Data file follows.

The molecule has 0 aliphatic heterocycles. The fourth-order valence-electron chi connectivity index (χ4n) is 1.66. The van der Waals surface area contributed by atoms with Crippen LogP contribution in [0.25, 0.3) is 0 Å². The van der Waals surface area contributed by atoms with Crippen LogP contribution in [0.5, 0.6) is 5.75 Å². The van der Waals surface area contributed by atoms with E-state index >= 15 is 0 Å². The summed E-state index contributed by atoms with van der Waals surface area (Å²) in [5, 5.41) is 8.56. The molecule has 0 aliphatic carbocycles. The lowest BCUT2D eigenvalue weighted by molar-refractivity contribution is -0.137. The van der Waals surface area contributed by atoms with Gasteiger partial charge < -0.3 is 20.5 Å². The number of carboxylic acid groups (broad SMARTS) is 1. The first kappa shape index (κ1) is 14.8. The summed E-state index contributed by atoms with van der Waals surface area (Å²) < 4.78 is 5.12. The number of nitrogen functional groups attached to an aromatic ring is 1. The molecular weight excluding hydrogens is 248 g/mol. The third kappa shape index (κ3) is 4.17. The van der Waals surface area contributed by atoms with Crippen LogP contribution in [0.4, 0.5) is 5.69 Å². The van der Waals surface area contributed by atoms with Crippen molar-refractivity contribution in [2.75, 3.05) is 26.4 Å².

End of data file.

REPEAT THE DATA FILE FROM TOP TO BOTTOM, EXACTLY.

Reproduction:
The molecule has 0 aliphatic heterocycles. The fourth-order valence-electron chi connectivity index (χ4n) is 1.66. The van der Waals surface area contributed by atoms with Crippen LogP contribution in [0.25, 0.3) is 0 Å². The van der Waals surface area contributed by atoms with Crippen LogP contribution in [0.5, 0.6) is 5.75 Å². The van der Waals surface area contributed by atoms with E-state index >= 15 is 0 Å². The summed E-state index contributed by atoms with van der Waals surface area (Å²) in [5, 5.41) is 8.56. The molecule has 0 aliphatic carbocycles. The lowest BCUT2D eigenvalue weighted by molar-refractivity contribution is -0.137. The van der Waals surface area contributed by atoms with Gasteiger partial charge < -0.3 is 20.5 Å². The number of carboxylic acid groups (broad SMARTS) is 1. The first kappa shape index (κ1) is 14.8. The summed E-state index contributed by atoms with van der Waals surface area (Å²) < 4.78 is 5.12. The number of nitrogen functional groups attached to an aromatic ring is 1. The molecular weight excluding hydrogens is 248 g/mol. The third kappa shape index (κ3) is 4.17. The van der Waals surface area contributed by atoms with Crippen LogP contribution in [0.4, 0.5) is 5.69 Å². The van der Waals surface area contributed by atoms with Crippen molar-refractivity contribution in [2.75, 3.05) is 26.4 Å².